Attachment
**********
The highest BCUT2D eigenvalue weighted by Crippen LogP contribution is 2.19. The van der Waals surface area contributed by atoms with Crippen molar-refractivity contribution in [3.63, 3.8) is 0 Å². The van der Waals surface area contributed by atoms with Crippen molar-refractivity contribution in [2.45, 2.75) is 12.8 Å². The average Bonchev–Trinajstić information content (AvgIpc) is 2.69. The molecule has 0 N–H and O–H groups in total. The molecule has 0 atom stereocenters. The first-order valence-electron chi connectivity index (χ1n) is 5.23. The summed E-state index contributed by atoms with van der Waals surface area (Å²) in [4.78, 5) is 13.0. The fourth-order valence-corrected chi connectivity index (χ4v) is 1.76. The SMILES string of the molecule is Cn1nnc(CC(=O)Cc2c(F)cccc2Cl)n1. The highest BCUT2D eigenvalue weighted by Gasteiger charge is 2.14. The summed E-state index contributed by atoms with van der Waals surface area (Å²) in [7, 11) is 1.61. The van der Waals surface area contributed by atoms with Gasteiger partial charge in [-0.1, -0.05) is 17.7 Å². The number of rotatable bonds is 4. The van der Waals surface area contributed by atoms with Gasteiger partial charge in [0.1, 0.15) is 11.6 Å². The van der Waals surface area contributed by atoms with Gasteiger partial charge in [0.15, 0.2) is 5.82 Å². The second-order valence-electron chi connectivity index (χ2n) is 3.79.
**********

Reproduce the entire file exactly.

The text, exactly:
The highest BCUT2D eigenvalue weighted by Crippen LogP contribution is 2.19. The van der Waals surface area contributed by atoms with Crippen molar-refractivity contribution in [3.63, 3.8) is 0 Å². The van der Waals surface area contributed by atoms with Crippen molar-refractivity contribution in [2.45, 2.75) is 12.8 Å². The average Bonchev–Trinajstić information content (AvgIpc) is 2.69. The molecule has 0 N–H and O–H groups in total. The molecule has 0 atom stereocenters. The first-order valence-electron chi connectivity index (χ1n) is 5.23. The summed E-state index contributed by atoms with van der Waals surface area (Å²) in [4.78, 5) is 13.0. The fourth-order valence-corrected chi connectivity index (χ4v) is 1.76. The SMILES string of the molecule is Cn1nnc(CC(=O)Cc2c(F)cccc2Cl)n1. The highest BCUT2D eigenvalue weighted by Gasteiger charge is 2.14. The summed E-state index contributed by atoms with van der Waals surface area (Å²) in [7, 11) is 1.61. The van der Waals surface area contributed by atoms with Gasteiger partial charge in [-0.1, -0.05) is 17.7 Å². The number of rotatable bonds is 4. The van der Waals surface area contributed by atoms with Gasteiger partial charge in [0.1, 0.15) is 11.6 Å². The van der Waals surface area contributed by atoms with Gasteiger partial charge in [0.15, 0.2) is 5.82 Å². The second-order valence-electron chi connectivity index (χ2n) is 3.79.